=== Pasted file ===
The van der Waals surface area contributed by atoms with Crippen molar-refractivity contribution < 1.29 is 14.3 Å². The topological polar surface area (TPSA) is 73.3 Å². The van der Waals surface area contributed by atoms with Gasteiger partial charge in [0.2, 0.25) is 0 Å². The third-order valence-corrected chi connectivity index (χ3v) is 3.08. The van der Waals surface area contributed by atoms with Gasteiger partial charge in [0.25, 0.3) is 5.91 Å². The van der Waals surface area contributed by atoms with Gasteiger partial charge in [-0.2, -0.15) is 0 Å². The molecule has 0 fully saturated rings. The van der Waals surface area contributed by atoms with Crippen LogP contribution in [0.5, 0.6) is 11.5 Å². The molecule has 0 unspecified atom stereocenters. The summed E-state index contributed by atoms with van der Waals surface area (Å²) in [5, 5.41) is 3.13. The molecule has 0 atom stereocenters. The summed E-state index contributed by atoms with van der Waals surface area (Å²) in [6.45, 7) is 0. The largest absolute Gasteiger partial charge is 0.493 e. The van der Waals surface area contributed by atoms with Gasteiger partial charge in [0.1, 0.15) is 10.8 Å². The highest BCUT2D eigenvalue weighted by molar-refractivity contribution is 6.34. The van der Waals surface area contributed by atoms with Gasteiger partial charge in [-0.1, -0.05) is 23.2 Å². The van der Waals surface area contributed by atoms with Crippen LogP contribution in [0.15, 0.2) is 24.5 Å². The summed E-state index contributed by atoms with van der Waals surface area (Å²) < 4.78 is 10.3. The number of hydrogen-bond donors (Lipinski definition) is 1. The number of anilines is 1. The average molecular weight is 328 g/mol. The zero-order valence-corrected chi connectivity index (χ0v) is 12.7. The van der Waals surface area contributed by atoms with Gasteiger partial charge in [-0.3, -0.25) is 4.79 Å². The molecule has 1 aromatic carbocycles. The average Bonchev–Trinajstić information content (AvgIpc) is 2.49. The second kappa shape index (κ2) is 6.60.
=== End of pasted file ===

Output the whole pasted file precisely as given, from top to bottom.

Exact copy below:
The van der Waals surface area contributed by atoms with Crippen molar-refractivity contribution < 1.29 is 14.3 Å². The topological polar surface area (TPSA) is 73.3 Å². The van der Waals surface area contributed by atoms with Gasteiger partial charge in [0.2, 0.25) is 0 Å². The third-order valence-corrected chi connectivity index (χ3v) is 3.08. The van der Waals surface area contributed by atoms with Gasteiger partial charge in [0.25, 0.3) is 5.91 Å². The van der Waals surface area contributed by atoms with Gasteiger partial charge in [-0.2, -0.15) is 0 Å². The molecule has 0 fully saturated rings. The van der Waals surface area contributed by atoms with Crippen LogP contribution in [0.5, 0.6) is 11.5 Å². The molecule has 0 unspecified atom stereocenters. The summed E-state index contributed by atoms with van der Waals surface area (Å²) in [5, 5.41) is 3.13. The molecule has 0 atom stereocenters. The summed E-state index contributed by atoms with van der Waals surface area (Å²) in [6.45, 7) is 0. The largest absolute Gasteiger partial charge is 0.493 e. The van der Waals surface area contributed by atoms with Gasteiger partial charge in [0.1, 0.15) is 10.8 Å². The highest BCUT2D eigenvalue weighted by molar-refractivity contribution is 6.34. The van der Waals surface area contributed by atoms with Gasteiger partial charge in [-0.1, -0.05) is 23.2 Å². The van der Waals surface area contributed by atoms with Crippen LogP contribution in [0.15, 0.2) is 24.5 Å². The summed E-state index contributed by atoms with van der Waals surface area (Å²) < 4.78 is 10.3. The number of hydrogen-bond donors (Lipinski definition) is 1. The number of anilines is 1. The average molecular weight is 328 g/mol. The zero-order valence-corrected chi connectivity index (χ0v) is 12.7. The van der Waals surface area contributed by atoms with Gasteiger partial charge in [-0.3, -0.25) is 4.79 Å². The molecule has 1 aromatic carbocycles. The average Bonchev–Trinajstić information content (AvgIpc) is 2.49. The second kappa shape index (κ2) is 6.60.